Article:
Movie review: Across the Universe
Katrina, 17, loved the Beatles-inspired musical about love, idealism and social revolution in the 60s.
Do you sometimes wish you could have lived at least one day during that spectacular summer of love? Do you have a love for artists such as The Beatles, Jimi Hendrix and Janis Joplin? If you answered yes to either question then Across the Universe is the perfect movie for you. I fell in love with this movie because of its moving music and unique characters.
In Across the Universe, director Julie Taymor brings the classic music of The Beatles to life through a musical set in the 60s. We are immersed in the life of Jude, a young immigrant from Liverpool, England. Jude (Jim Sturgess) immediately falls in love with a student, Lucy (Evan Rachel Wood). (Their names are taken from The Beatles songs “Hey Jude” and “Lucy in the Sky with Diamonds.”) Jude and Lucy’s love is not captured through typical dialogue but through Beatles tunes such as “I’ve Just Seen a Face” and “All My Loving.” The movie uses 33 Beatles songs to communicate the different emotions of the characters.
Taymor does a great job bringing the lyrics to life. Every scene has the mood The Beatles were trying to create in their music. There is only about 30 minutes of dialogue. This lack of dialogue makes it possible to get completely lost in the movie; it almost makes it seem as though you are lost in your own imaginary world.
The brilliance of Across the Universe is that even though it takes place during the prime of acid youth, an era when the hallucinogenic LSD played a strong role in the decisions and lifestyles of young adults, the movie includes historical events such as the Kent State riot, the murder of Martin Luther King Jr. and the Vietnam War. One of the best parts of this movie is the powerful characters. I assumed that life in the 60s was full of the glamour of music and standing up for rights. However, Jude shows that living in the 60s was an emotional rollercoaster—dealing with clashing political views, a tense racial environment and an addiction-filled culture, which made it hard to stay true to one’s priorities.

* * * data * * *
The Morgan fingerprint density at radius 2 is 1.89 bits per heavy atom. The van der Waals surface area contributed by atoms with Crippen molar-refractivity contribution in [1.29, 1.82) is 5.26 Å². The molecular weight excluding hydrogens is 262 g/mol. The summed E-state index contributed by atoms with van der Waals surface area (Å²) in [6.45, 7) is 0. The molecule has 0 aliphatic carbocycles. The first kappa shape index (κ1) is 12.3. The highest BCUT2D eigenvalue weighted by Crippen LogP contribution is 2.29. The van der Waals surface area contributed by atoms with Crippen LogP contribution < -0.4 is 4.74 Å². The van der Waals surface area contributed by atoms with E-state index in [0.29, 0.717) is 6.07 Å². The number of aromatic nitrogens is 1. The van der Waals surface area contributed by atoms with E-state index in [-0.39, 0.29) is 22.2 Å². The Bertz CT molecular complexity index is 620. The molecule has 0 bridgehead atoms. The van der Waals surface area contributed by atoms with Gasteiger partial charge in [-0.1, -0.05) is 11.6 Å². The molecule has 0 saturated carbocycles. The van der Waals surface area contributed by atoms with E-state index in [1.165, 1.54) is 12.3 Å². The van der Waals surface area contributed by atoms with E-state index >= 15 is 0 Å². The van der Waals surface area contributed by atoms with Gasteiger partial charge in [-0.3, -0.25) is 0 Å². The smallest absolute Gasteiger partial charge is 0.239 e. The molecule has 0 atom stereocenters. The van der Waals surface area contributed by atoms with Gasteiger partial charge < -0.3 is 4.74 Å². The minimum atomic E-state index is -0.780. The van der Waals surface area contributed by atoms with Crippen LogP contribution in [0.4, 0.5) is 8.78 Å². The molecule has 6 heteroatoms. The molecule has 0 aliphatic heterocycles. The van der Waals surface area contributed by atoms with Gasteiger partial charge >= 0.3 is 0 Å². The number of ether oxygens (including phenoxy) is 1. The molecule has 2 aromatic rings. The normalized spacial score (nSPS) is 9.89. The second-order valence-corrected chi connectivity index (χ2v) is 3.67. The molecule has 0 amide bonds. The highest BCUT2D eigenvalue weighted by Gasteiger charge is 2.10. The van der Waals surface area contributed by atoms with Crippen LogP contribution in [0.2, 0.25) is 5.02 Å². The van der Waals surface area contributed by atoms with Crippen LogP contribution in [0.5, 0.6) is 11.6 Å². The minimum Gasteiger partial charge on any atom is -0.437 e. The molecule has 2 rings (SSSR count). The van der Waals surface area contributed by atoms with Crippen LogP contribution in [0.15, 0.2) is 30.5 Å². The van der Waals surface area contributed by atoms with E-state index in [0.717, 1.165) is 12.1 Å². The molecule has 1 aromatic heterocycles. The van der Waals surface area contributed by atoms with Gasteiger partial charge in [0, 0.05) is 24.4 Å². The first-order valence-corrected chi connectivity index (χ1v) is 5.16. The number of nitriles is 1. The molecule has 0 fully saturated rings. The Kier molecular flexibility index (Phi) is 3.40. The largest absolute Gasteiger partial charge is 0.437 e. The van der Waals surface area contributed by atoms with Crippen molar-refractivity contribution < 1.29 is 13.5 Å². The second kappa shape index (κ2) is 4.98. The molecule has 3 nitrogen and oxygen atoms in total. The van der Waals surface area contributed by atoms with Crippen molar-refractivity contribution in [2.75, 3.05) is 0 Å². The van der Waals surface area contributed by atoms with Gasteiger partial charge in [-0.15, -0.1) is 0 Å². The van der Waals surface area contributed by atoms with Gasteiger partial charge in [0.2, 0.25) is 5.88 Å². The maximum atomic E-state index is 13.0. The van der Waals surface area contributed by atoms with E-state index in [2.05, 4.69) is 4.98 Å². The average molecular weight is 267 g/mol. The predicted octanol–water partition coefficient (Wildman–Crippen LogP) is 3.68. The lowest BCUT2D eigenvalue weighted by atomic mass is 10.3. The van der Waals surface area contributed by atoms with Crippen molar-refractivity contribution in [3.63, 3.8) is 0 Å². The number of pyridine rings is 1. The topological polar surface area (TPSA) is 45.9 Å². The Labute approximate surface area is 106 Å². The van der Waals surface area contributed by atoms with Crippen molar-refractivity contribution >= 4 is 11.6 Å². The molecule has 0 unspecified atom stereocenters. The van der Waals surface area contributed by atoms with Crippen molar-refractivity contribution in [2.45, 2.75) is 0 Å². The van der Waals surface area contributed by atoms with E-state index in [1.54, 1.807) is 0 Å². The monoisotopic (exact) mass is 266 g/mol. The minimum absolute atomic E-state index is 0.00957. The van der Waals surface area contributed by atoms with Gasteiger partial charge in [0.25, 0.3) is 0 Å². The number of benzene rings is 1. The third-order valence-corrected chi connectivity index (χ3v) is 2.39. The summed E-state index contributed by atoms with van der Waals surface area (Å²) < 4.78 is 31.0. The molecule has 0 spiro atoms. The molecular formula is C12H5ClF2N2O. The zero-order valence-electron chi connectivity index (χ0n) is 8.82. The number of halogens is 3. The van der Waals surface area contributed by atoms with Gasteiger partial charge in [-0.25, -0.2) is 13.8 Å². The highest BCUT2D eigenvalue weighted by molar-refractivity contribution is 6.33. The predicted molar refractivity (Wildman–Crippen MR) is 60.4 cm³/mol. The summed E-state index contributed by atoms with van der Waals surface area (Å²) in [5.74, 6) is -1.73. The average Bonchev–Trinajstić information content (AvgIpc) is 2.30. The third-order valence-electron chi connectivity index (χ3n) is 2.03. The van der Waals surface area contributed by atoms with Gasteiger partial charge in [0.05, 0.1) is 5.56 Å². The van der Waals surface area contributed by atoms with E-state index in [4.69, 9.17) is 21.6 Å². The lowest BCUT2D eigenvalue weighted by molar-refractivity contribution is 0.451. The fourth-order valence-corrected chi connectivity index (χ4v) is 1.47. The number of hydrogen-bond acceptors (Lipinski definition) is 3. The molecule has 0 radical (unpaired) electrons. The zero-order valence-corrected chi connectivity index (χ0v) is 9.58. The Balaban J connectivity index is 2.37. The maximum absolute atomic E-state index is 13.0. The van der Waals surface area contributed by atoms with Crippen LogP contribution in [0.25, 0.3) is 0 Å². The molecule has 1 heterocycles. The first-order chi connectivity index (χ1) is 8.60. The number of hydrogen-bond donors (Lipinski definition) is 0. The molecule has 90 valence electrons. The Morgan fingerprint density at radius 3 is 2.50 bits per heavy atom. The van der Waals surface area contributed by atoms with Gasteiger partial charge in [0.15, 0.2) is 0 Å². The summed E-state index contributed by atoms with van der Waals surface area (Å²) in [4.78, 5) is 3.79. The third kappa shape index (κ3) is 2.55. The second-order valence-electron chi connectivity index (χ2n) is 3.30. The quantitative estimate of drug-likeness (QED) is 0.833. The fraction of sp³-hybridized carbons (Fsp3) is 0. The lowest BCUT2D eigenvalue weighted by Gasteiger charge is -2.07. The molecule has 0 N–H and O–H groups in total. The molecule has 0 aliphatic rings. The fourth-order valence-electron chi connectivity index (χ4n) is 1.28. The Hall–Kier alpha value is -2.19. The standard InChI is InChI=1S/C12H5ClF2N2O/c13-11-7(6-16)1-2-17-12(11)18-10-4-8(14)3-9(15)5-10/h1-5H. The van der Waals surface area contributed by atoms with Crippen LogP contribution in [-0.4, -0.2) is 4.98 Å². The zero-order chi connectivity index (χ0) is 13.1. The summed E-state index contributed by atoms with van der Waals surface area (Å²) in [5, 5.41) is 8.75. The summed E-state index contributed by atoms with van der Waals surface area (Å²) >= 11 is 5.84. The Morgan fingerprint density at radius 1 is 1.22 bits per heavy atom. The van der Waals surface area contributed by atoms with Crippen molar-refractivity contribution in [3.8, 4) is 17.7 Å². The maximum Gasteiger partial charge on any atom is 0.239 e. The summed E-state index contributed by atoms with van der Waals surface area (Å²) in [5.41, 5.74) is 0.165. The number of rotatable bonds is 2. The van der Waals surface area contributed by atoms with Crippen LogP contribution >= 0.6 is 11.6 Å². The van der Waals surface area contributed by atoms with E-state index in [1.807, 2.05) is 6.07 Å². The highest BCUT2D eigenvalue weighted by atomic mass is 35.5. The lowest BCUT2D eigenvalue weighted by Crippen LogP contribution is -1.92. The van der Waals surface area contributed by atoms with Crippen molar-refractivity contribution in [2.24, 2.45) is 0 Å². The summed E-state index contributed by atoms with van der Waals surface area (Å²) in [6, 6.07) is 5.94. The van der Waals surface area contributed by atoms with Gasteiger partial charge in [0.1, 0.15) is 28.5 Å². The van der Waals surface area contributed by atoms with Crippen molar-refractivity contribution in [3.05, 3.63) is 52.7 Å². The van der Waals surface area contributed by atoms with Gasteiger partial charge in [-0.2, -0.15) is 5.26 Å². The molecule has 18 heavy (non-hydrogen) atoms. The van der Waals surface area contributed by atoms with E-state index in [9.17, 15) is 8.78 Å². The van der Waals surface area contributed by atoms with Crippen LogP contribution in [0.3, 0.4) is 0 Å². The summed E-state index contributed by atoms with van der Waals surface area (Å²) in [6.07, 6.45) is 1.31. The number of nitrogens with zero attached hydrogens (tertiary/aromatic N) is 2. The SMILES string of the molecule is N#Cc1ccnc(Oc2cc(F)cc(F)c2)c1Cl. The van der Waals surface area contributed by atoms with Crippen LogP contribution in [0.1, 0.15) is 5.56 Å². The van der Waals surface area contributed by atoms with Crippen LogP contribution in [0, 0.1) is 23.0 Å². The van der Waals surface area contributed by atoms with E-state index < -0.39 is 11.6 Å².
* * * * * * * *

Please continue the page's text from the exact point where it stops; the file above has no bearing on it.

Celebrities Selma Hayek and Bono make essential contributions to the movie with their performances of “Happiness Is a Warm Gun” and “I Am the Walrus.” The celebrity appearances were another thing I really liked because it showed how many actors wanted to take part in the Beatles magic. Another thing I enjoyed is how Jude’s New York roommates, Sadie and JoJo, are based off the legendary Janice Joplin and Jimi Hendrix.
By far the strongest quality of the movie is how the music is able to send chills down your body. The combination of imagery, music and bringing some of the best lyrics to life makes it extremely difficult not to have a smile on your face the entire movie.
The best part of the film was the closing scene, a powerful performance of “All You Need Is Love,” which mimics The Beatles’s last live performance. It was a moving tribute. If you couldn’t already tell, I strongly recommend Across the Universe to anyone who likes The Beatles or who is curious to understand how powerful music can truly be.
A version of this review first appeared in the Marymount HS newspaper, The Anchor.